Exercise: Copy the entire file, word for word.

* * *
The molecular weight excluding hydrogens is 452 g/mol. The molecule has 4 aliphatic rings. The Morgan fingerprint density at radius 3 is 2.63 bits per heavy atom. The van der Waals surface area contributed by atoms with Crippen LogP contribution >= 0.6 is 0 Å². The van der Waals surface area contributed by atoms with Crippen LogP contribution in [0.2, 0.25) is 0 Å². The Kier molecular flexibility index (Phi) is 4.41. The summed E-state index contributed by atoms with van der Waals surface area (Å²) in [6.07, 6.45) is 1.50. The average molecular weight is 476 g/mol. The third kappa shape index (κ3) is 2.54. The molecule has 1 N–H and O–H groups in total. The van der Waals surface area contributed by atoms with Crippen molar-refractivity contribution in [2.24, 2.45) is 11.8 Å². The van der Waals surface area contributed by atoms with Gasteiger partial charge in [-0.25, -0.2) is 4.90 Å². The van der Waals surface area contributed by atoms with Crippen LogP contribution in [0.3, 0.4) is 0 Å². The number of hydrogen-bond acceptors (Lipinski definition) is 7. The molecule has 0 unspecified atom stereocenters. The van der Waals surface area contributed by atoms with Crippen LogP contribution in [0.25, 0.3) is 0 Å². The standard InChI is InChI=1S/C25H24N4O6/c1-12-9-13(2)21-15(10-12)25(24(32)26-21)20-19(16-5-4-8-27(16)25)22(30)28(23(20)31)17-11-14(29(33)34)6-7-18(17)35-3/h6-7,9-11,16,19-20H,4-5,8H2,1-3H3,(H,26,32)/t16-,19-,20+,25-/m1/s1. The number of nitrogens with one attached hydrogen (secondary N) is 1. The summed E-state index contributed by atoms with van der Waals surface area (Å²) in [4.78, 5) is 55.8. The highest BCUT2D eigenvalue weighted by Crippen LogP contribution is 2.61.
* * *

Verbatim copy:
The molecular weight excluding hydrogens is 452 g/mol. The molecule has 4 aliphatic rings. The Morgan fingerprint density at radius 3 is 2.63 bits per heavy atom. The van der Waals surface area contributed by atoms with Crippen LogP contribution >= 0.6 is 0 Å². The van der Waals surface area contributed by atoms with Crippen LogP contribution in [0.2, 0.25) is 0 Å². The Kier molecular flexibility index (Phi) is 4.41. The summed E-state index contributed by atoms with van der Waals surface area (Å²) in [6.07, 6.45) is 1.50. The average molecular weight is 476 g/mol. The third kappa shape index (κ3) is 2.54. The molecule has 1 N–H and O–H groups in total. The van der Waals surface area contributed by atoms with Crippen molar-refractivity contribution in [2.24, 2.45) is 11.8 Å². The van der Waals surface area contributed by atoms with Gasteiger partial charge in [-0.25, -0.2) is 4.90 Å². The van der Waals surface area contributed by atoms with Crippen LogP contribution in [0.3, 0.4) is 0 Å². The number of hydrogen-bond acceptors (Lipinski definition) is 7. The molecule has 0 unspecified atom stereocenters. The van der Waals surface area contributed by atoms with Crippen LogP contribution in [0.25, 0.3) is 0 Å². The standard InChI is InChI=1S/C25H24N4O6/c1-12-9-13(2)21-15(10-12)25(24(32)26-21)20-19(16-5-4-8-27(16)25)22(30)28(23(20)31)17-11-14(29(33)34)6-7-18(17)35-3/h6-7,9-11,16,19-20H,4-5,8H2,1-3H3,(H,26,32)/t16-,19-,20+,25-/m1/s1. The number of nitrogens with one attached hydrogen (secondary N) is 1. The summed E-state index contributed by atoms with van der Waals surface area (Å²) in [4.78, 5) is 55.8. The highest BCUT2D eigenvalue weighted by Crippen LogP contribution is 2.61.